Small-business health insurance is still crazy expensive

Plus: New name for Panthers practice bubble; Q&A with local Twitter sensation CLT Development; Has Charlotte reached peak PR and marketing?

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New N.C. law intends to help lower insurance costs for small businesses, but relief won’t come soon

Health coverage seems as though it’s not working for anybody. Premiums and deductibles keep rising. After going to the doctor, you brace for how much the bill is going to be — even if you have insurance.

But there’s another group struggling with healthcare costs, too: small businesses. Many of them want to offer health coverage to their employees but find the costs mind-blowing.

New N.C. law: Last month, the N.C. General Assembly passed a bipartisan law allowing business associations like chambers of commerce to offer health plans to their members. The thinking was that by banding small companies together, associations could gain negotiating leverage and offer cheaper plans to small businesses. Association health plans could also provide another insurance option to the self-employed and independent contractors — like Realtors or electricians.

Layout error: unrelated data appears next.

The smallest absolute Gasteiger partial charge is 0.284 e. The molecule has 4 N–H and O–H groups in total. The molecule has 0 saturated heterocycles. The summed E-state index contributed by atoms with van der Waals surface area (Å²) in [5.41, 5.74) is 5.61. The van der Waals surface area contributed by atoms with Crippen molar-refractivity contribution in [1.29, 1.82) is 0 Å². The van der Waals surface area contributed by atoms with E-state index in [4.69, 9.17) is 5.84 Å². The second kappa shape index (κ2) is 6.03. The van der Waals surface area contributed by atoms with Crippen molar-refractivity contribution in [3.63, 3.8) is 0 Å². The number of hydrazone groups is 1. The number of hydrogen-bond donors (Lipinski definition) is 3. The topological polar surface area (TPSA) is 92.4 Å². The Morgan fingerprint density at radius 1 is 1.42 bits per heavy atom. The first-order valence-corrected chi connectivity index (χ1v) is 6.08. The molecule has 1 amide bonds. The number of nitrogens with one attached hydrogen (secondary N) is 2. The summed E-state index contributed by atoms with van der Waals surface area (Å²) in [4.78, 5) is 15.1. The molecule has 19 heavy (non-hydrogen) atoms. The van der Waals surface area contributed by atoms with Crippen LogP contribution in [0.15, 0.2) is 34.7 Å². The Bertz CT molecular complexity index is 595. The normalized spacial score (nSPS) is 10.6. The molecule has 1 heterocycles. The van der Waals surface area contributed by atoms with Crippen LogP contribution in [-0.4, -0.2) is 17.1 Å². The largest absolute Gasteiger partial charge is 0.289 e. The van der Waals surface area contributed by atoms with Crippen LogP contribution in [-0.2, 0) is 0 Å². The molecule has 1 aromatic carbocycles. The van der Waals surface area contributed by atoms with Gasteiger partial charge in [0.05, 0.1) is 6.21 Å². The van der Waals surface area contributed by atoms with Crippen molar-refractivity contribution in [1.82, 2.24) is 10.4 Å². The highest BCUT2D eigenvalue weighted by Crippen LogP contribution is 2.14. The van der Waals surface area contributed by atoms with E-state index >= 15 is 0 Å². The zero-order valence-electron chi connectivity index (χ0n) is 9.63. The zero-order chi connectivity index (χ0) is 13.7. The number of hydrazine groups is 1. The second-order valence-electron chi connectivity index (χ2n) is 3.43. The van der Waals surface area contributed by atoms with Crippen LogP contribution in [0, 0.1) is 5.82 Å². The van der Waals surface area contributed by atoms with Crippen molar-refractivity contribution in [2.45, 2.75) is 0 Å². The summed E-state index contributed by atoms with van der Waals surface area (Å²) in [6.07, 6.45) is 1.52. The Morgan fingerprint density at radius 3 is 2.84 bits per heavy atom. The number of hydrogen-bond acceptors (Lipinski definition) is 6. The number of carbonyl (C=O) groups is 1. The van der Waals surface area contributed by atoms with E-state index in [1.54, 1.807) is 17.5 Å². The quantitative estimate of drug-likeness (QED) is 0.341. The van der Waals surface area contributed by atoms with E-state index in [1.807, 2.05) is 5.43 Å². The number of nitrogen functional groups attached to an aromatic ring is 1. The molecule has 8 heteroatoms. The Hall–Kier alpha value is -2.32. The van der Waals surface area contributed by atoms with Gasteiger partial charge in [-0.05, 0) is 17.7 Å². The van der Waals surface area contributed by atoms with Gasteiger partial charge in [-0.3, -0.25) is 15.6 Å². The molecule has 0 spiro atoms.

Employers heard about the legislation and have started calling insurance brokers and local associations, asking when the new plans will be available. The answer: not anytime soon.

“People think that now that the legislation has been passed that things are going to move quickly,” said Tony Gutierrez, a spokesman with the N.C. Association of Health Underwriters, in an interview with the Ledger. “Unfortunately, that’s not the case.”